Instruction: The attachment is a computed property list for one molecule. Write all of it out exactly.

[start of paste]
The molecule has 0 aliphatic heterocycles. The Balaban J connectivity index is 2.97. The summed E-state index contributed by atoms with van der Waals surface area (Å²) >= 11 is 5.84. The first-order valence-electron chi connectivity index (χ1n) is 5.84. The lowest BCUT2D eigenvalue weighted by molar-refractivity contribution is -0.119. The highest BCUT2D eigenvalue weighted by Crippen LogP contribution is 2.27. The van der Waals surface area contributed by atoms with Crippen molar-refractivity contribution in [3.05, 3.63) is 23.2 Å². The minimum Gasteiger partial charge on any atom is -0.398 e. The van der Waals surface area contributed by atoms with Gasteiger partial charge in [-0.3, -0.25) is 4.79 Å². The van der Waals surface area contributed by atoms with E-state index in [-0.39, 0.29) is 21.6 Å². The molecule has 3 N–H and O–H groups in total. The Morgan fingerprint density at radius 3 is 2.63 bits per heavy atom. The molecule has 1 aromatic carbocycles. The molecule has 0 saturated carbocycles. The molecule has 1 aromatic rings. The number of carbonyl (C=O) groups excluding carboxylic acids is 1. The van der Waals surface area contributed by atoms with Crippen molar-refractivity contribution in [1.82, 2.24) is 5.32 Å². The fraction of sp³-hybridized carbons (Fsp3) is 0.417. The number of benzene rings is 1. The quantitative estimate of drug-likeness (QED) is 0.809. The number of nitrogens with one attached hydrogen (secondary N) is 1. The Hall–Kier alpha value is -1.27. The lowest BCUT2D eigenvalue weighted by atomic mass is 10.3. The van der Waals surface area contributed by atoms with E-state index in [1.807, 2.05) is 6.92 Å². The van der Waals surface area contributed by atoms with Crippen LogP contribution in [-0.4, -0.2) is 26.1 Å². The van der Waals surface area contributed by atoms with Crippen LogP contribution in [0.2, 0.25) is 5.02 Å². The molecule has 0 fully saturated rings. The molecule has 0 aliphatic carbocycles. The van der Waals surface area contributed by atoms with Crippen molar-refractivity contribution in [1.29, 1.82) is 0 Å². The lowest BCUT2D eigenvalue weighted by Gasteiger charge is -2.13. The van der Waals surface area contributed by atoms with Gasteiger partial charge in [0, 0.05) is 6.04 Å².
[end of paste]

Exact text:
The molecule has 0 aliphatic heterocycles. The Balaban J connectivity index is 2.97. The summed E-state index contributed by atoms with van der Waals surface area (Å²) >= 11 is 5.84. The first-order valence-electron chi connectivity index (χ1n) is 5.84. The lowest BCUT2D eigenvalue weighted by molar-refractivity contribution is -0.119. The highest BCUT2D eigenvalue weighted by Crippen LogP contribution is 2.27. The van der Waals surface area contributed by atoms with Crippen molar-refractivity contribution in [3.05, 3.63) is 23.2 Å². The minimum Gasteiger partial charge on any atom is -0.398 e. The van der Waals surface area contributed by atoms with Gasteiger partial charge in [-0.3, -0.25) is 4.79 Å². The van der Waals surface area contributed by atoms with E-state index in [-0.39, 0.29) is 21.6 Å². The molecule has 3 N–H and O–H groups in total. The Morgan fingerprint density at radius 3 is 2.63 bits per heavy atom. The molecule has 1 aromatic carbocycles. The molecule has 0 saturated carbocycles. The molecule has 1 aromatic rings. The number of carbonyl (C=O) groups excluding carboxylic acids is 1. The van der Waals surface area contributed by atoms with Crippen molar-refractivity contribution in [1.82, 2.24) is 5.32 Å². The fraction of sp³-hybridized carbons (Fsp3) is 0.417. The number of benzene rings is 1. The quantitative estimate of drug-likeness (QED) is 0.809. The number of nitrogens with one attached hydrogen (secondary N) is 1. The Hall–Kier alpha value is -1.27. The lowest BCUT2D eigenvalue weighted by atomic mass is 10.3. The van der Waals surface area contributed by atoms with E-state index in [1.807, 2.05) is 6.92 Å². The van der Waals surface area contributed by atoms with Crippen LogP contribution in [-0.4, -0.2) is 26.1 Å². The van der Waals surface area contributed by atoms with Crippen LogP contribution in [0.2, 0.25) is 5.02 Å². The molecule has 0 fully saturated rings. The molecule has 0 aliphatic carbocycles. The van der Waals surface area contributed by atoms with Crippen molar-refractivity contribution in [1.29, 1.82) is 0 Å². The lowest BCUT2D eigenvalue weighted by Gasteiger charge is -2.13. The van der Waals surface area contributed by atoms with Gasteiger partial charge in [0, 0.05) is 6.04 Å².